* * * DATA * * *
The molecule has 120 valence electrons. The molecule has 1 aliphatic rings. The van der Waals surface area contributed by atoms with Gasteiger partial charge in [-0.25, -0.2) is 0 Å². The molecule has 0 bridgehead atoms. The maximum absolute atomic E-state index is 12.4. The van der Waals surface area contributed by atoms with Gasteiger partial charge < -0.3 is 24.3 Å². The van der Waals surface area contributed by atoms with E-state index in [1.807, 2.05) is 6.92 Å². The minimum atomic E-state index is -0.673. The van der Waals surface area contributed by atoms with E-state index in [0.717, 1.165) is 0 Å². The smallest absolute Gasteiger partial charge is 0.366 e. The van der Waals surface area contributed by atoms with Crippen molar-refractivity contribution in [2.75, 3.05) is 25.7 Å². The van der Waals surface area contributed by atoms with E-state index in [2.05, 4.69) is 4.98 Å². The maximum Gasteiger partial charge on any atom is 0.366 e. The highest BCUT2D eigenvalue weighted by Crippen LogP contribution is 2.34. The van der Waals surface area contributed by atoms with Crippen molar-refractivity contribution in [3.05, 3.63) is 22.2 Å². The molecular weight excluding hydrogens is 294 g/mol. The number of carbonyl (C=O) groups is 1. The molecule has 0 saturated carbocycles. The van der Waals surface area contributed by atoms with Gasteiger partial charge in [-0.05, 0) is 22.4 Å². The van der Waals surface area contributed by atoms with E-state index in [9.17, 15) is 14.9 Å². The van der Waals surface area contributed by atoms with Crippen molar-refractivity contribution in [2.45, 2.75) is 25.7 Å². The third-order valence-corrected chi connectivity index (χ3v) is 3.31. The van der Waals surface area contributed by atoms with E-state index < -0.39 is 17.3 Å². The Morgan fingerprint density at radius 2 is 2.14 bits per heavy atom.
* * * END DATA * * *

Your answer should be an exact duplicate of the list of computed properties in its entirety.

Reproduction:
The molecule has 120 valence electrons. The molecule has 1 aliphatic rings. The van der Waals surface area contributed by atoms with Gasteiger partial charge in [-0.25, -0.2) is 0 Å². The molecule has 0 bridgehead atoms. The maximum absolute atomic E-state index is 12.4. The van der Waals surface area contributed by atoms with Gasteiger partial charge < -0.3 is 24.3 Å². The van der Waals surface area contributed by atoms with E-state index in [1.807, 2.05) is 6.92 Å². The minimum atomic E-state index is -0.673. The van der Waals surface area contributed by atoms with E-state index in [0.717, 1.165) is 0 Å². The smallest absolute Gasteiger partial charge is 0.366 e. The van der Waals surface area contributed by atoms with Crippen molar-refractivity contribution in [2.75, 3.05) is 25.7 Å². The van der Waals surface area contributed by atoms with E-state index in [2.05, 4.69) is 4.98 Å². The maximum Gasteiger partial charge on any atom is 0.366 e. The highest BCUT2D eigenvalue weighted by Crippen LogP contribution is 2.34. The van der Waals surface area contributed by atoms with Crippen molar-refractivity contribution in [3.05, 3.63) is 22.2 Å². The molecular weight excluding hydrogens is 294 g/mol. The number of carbonyl (C=O) groups is 1. The molecule has 0 saturated carbocycles. The van der Waals surface area contributed by atoms with Gasteiger partial charge in [-0.05, 0) is 22.4 Å². The van der Waals surface area contributed by atoms with E-state index in [9.17, 15) is 14.9 Å². The van der Waals surface area contributed by atoms with Crippen molar-refractivity contribution in [2.45, 2.75) is 25.7 Å². The third-order valence-corrected chi connectivity index (χ3v) is 3.31. The van der Waals surface area contributed by atoms with E-state index < -0.39 is 17.3 Å². The Morgan fingerprint density at radius 2 is 2.14 bits per heavy atom.